obviously suggesting thereby that, in the case of monthly tenancies or tenancies from month to month, the above section may well be applied by construing the phrase in question and computing or calculating "a year of the tenancy" as comprising a period of 12 months from the beginning of the tenancy and each successive period of 12 months thereafter. The second case Narayan Chandra Sen v. Sripati Charan Kumar, Section A. No, 425 of 1952, D/- 9-8-1955, by Das Gupta and Bachawat, JJ.. also unreported, does not add anything material for our present purpose, but merely follows the above earlier decision upon the actual point decided, which was the same there as in the said earlier case, namely, whether Section 9 (1) (h) (iii) of the West Bengal Non-Agricultural Tenancy Act, 1949, would apply at all to monthly tenancies or tenancies from month to month, and apparently also with regard to the above incidental observations, made in tile said earlier pronouncement of this Court The third case, Jagannath Upadhyay v. Amarendra Nath Banerjee, . is a decision of Renupada Mukherjee, J. and myself, in which the validity and sufficiency of the notice to quit was challenged on the ground that the tenancy there having commenced under a Kabuliyat dated the 8th Sravan, 1344 B. S. which was also the date of the tenant's entry into possession, the notice to quit expiring with the end of Chaitra, 1356 B. S. was invalid and insufficient, or, in other words, that the disputed tenancy having commenced on the 8th of a Bengali Calendar month could not be validly terminated by a notice to quit expiring with the end of such a month. This contention was overruled by the Court upon the finding that, in the particular facts and circumstances of the case, as noted' in the judgment, and on a proper interpretation of the relevant Kabuliyat, the said tenancy must be deemed to have commenced on the Jst of Sravan, 1344, B.S. notwithstanding execution of the Kabuliyat and the tenant's entry into possession on the 8th, or, in other words, that the tenancy ran according to Bengali Calendar month and, accordingly, the notice to quit expiring with the end of Chaitra, 1356 B.S., that is, with the end of a Bengali Calendar month was valid and sufficient. The validity and sufficiency of the notice to quit, however, so far as Section 9 (1) (b) fiii) of the West Bengal Non-Agricultural Tenancy Act, 1949, is concerned, was not argued in the above case, as, indeed, it could not be, in view of the peculiar circumstances thereof, which were such that this Court could not, in the facts bcfore it, allow the said question to be raised here, except at the risk of doing grave injustice to the respondent landlord. As a matter of fact, when the second appeal in that case was heard by Guha, J., the tenant appellant appears to have sought to argue this particular question also, but he was not allowed to do so as it had not been raised at any earlier stage and, when the Letters Patent appeal was heard, the learned Advocate for the tenant appellant did not even mention this point and the memorandum or the grounds of appeal also did not contain any indication thereof. The Letters Patent Bench, therefore, was not called upon to decide this particular point, and would not, as, indeed, it could not, have decided the same to hold that the notice was invalid, howsoever bad the notice might have been from the point of view of the aforesaid section. The mere fact, therefore, that the tenancy in that case started or was held to have started on the 1st of Sravan, and the notice given expired with the end o the Bengali month of Chaitra and that was held to be a good and valid notice for purposes of that case would not justify any inference that the decision in the above case cited contained or involved, even remotely, any pronouncement or ex-prission of opinion on the present question. As the point was not and could not be urgued and as it was not actually entertained or allowed to be raised or argued the validity and sufficiency of the notice from the point of view of the above section (Section 9 (1) (b) (iii) of the West Bengal Non-Agricultural Tenancy Act, 1949) must be taken to have been assumed and accepted ex con-cessis or ex concessionis and without any decision on the merits. In the context, the above decision cannot be cited as any authority on the construction of the above section or as any authority or decision on the point, now before us, One way or the other, or as affording any foundation for any argument thereon, and it must be left out of consideration for the decision of this particular reference.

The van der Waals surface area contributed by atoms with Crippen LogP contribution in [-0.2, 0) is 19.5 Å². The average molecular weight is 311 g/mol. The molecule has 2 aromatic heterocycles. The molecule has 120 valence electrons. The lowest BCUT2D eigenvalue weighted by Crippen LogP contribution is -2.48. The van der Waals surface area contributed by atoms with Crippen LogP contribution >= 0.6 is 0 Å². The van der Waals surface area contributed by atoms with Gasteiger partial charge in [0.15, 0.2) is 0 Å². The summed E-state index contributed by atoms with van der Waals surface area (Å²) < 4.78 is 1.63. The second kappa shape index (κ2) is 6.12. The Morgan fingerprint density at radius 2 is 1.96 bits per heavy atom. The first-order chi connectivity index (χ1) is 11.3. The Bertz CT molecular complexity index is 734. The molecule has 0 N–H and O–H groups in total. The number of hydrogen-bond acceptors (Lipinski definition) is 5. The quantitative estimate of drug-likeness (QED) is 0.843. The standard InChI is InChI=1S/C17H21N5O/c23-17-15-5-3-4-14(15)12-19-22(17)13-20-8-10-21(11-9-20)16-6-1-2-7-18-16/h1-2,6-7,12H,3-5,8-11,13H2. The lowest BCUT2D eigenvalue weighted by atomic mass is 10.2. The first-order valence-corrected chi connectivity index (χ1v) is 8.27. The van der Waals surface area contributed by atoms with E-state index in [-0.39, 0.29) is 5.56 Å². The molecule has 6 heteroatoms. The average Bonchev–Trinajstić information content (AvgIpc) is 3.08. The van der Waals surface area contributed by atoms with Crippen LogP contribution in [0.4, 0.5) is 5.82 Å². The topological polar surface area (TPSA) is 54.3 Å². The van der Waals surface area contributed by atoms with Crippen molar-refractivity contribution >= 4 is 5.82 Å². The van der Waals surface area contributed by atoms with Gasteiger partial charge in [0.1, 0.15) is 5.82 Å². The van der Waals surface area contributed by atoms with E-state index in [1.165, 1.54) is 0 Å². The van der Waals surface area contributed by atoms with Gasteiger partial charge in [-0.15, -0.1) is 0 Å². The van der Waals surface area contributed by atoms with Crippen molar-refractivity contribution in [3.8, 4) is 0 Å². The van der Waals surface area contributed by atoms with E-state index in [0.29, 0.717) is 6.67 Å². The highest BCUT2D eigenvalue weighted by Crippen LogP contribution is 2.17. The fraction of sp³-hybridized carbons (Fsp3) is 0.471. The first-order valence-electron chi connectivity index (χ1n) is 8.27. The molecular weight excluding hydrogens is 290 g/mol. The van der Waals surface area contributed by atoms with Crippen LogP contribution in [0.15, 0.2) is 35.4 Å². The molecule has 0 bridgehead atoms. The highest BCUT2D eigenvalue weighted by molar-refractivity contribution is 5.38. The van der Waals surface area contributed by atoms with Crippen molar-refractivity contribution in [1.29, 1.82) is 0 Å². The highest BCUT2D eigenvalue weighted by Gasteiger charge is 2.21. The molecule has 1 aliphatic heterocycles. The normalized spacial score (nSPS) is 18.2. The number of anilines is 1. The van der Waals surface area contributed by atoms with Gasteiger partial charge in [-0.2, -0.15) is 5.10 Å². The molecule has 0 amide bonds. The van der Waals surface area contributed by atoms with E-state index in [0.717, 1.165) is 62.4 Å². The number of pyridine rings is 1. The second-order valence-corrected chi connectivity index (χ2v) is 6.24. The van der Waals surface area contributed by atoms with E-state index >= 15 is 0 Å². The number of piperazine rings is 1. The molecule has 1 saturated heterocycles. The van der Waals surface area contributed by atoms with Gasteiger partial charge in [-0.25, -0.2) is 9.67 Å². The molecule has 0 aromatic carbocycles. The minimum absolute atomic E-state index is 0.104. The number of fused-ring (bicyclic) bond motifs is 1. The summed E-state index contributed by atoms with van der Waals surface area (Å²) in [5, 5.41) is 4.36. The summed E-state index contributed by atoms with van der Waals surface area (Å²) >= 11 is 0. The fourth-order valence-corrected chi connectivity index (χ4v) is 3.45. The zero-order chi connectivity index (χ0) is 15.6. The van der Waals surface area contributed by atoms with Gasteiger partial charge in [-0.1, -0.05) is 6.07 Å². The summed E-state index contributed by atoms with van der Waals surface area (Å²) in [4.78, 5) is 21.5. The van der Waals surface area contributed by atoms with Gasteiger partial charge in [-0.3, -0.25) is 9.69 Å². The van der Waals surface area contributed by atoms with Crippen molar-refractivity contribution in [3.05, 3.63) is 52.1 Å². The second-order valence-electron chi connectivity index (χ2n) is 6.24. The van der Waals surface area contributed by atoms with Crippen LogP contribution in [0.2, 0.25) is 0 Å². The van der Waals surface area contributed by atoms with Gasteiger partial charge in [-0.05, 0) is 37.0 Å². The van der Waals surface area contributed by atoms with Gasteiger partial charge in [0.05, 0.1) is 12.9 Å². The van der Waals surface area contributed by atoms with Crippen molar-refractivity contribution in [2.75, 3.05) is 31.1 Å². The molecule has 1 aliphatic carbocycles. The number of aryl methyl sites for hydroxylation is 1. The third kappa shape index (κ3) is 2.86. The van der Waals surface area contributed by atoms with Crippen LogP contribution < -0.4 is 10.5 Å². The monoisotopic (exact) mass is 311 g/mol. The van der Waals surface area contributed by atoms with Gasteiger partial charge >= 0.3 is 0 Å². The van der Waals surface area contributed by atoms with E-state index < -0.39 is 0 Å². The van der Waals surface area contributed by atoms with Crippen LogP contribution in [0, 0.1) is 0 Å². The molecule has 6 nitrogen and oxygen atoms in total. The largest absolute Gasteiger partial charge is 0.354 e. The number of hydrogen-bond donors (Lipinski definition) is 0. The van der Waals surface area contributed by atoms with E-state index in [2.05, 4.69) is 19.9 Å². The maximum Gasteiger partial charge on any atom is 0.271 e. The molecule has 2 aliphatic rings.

3. On the subject of decided cases on the present point, it is necessary to refer to one more decision of this Court. That is the recent Rench decision in Dip Narain Singh v. Kanai Lal Gos-wami, 64 Cal WN 293, where the validity and sufficiency of a notice under the aforesaid Sec. 9 (1) (b) (iii) of the West Bengal Non-Agricultural Tenancy Act, 1949, appears to have been dealt with on the footing that 'a year of the tenancy', as used in the said section, would mean and comprise, in the first instance, a period of 12 months according to the calendar, governing the particular tenancy, commencing with the date of commencement of the said tenancy according to the said calendar and, thereafter, succeeding periods of 12 months each according to the same calendar.